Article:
Jesus never promises an easy ride – he certainly didn’t have one himself – crucifixion is hardly an easy ride!! – but he does promise us strength and a way through hardship and or unknowns – with Jesus there is always light at the end of the tunnel (of life).
Whether you are for “Brexit or afraid of the effects of it” (to quote Dai Woolridge, see Rector Writes, February 2019), as we conclude the Epiphany season (which means we switch off the star lights on the Hope Church tower too) may you know this month, in your hearts and minds and lives, the continuing light of Jesus. May He direct you and keep you strong in whatever lies ahead for you in your life’s path.
Finally, after a fairly quiet January, life in our churches now starts to pick up again. In Hope, we continue to put together our P4G – our ‘Plan for Growth’ as we pick up the Leading Your Church into Growth Local Course again (sessions 4 and 5 will be on 3 and 24 Feb at 7:30pm – everyone welcome) and we look forward to Rob Attree’s ‘Big Quiz Night’ on 28 Feb (7pm start). 1 March, in St John’s we look forward to St David’s Day Songs of Praise with the Community Choir.
Also toward the end of this month we come into the season of Lent. This year we begin Lent with services of Holy Communion on Ash Wednesday in St John the Baptist Church (6:30pm) and Hope Church (7:30pm). Do come along.
In Christ, Adam
Blwyddyn Newdd Dda! Happy New Year!
It really is great to welcome so many (1,500+!) to our churches over the Christmas period to celebrate the birth of Jesus, the coming of God’s Son into the world. A very big thank you to everyone who helps to make our celebrations as special as always.
The Twelve Days of Christmas are however not yet over! We near now the celebration of Epiphany – the ‘official date’ when we celebrate the visit of the wise men to the ‘boy’ Jesus. Do come along and join us on Sunday 5th to see the wise men arriving at the crib.
Also on the afternoon of Sunday 5th January, Hope.4.All is celebrating its second birthday and we will be joining with the H4A Youth afterwards in the hall for a church family get together of hot food and games – the pool, table tennis, board games, table football will all be out – everyone, regulars and visitors, welcome!
At 6pm in St John the Baptist Church, we are hosting a quieter and more reflective service – Epiphany Readings and Mediations – which is being put together by the local licensed ministers in our mission area – our own Ann and Pam amongst others.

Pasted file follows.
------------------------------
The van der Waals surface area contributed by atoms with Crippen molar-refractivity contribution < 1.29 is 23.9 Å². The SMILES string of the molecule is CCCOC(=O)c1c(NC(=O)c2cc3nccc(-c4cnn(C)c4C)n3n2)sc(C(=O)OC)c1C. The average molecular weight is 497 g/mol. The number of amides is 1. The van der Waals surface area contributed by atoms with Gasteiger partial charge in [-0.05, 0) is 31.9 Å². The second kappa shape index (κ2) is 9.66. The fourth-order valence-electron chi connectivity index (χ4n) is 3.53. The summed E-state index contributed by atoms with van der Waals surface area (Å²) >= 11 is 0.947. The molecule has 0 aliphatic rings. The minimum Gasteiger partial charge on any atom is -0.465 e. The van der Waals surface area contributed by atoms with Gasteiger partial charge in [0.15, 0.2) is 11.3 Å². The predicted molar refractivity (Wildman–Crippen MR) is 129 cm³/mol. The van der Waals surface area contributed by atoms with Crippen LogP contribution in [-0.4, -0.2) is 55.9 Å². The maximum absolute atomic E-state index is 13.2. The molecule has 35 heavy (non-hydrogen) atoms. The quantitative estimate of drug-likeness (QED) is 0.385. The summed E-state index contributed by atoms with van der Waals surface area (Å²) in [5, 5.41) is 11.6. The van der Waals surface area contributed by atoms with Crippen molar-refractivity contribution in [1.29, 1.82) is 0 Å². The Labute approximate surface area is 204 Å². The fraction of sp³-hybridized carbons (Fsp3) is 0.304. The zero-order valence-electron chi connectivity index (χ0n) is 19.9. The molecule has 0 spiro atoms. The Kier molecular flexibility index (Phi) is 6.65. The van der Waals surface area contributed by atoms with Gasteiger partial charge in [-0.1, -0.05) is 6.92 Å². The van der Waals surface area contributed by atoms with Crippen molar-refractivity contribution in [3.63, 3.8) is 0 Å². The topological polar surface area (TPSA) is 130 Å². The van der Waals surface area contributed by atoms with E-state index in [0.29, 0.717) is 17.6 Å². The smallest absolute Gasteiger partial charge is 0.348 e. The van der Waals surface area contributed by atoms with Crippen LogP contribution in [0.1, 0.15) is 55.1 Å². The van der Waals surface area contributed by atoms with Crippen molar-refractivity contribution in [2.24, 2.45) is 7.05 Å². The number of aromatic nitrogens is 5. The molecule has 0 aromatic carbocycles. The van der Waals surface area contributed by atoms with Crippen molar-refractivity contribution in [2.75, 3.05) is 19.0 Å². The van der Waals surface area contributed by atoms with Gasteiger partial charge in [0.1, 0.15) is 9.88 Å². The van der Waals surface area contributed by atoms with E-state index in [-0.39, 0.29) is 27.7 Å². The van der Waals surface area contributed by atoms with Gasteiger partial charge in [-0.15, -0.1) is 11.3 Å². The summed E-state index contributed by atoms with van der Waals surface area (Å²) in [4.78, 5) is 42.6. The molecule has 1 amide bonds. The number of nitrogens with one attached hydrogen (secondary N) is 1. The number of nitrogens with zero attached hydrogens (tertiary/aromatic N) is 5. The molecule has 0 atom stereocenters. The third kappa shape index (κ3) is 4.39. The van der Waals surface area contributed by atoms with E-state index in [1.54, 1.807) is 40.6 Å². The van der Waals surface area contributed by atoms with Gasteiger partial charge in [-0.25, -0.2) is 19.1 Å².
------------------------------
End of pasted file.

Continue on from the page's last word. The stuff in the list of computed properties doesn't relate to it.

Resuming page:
We three kings of orient are,
bearing gifts, we traverse afar
This is the carol, that’s all about the ‘wise men’ or ‘Magi’ and their three gifts to Jesus. Gold for a king, frankincense burned to a deity, and myrrh for anointing a corpse – the gifts show us that God’s Son Jesus is the King who would die to ‘save us from our sins’.
I wonder however have you ever thought about the ‘fourth gift’ of the wise men?
We might easily think about gift-giving (not least at Christmas time too) only in terms of giving material goods!
Yet at Christmas time, very often there is someone in our family who (like the wise men did) has to make a long journey so that the family can be together – at Christmas time we can think about too, the gift of family and friends. Throughout Advent, as we light the Advent Candles and move toward Christmas, we can think of the gifts of hope, peace, joy and love that God and others can bring into our lives.
Gifts then do not have to be material goods!
In fact, if you read the New Testament text more slowly and carefully you may notice a fourth gift too! In Matthew 2:11 we read:
On entering the house [not stable!], they saw the child with Mary his mother; and they knelt down and worshipped him. Then, opening their treasure chests, they offered him gifts of gold, frankincense and myrrh.
The first gift to Jesus from the wise men I suggest to you was their bowing down in worship. Adoration. Praise. Honour. Glory. All this was given to Jesus before any material gift. Jesus was the one the star had led them too. Jesus was the one who they understood to be God’s Son, God become human, who would be their Messiah and King, their Lord and Saviour, their new leader and guide and help for through life and the one who would forgive them their sins and give to them life in all its fullness, a new life that would start there at the feet of Jesus and last into eternity. Before any material gift was given, the wise men gave their lives to Jesus in worship.
This year I wonder what will your priorities be? What will your New Year’s Resolutions be?
You may have joined us over the Christmas period, now why not consider giving Jesus your complete worship and devotion too? Or why not take some time to find out why those of us, we consider to be ‘committed Christians’ choose to do this? You could ask a friend? Or ask me about Alpha – our exploring Christianity course?
Equally too, when you celebrate birthdays, anniversaries and achievements with people who are important to you this year, will you celebrate these events firstly (perhaps even only) by sending a card or at best a gift? Or will you, as the wise men did to Jesus, make the extra journey and effort to sit with these people and give your time to these people too? A hard ask sometimes, but a challenge worthwhile having a go at.
In Christ, Adam
Rev Adam Pawley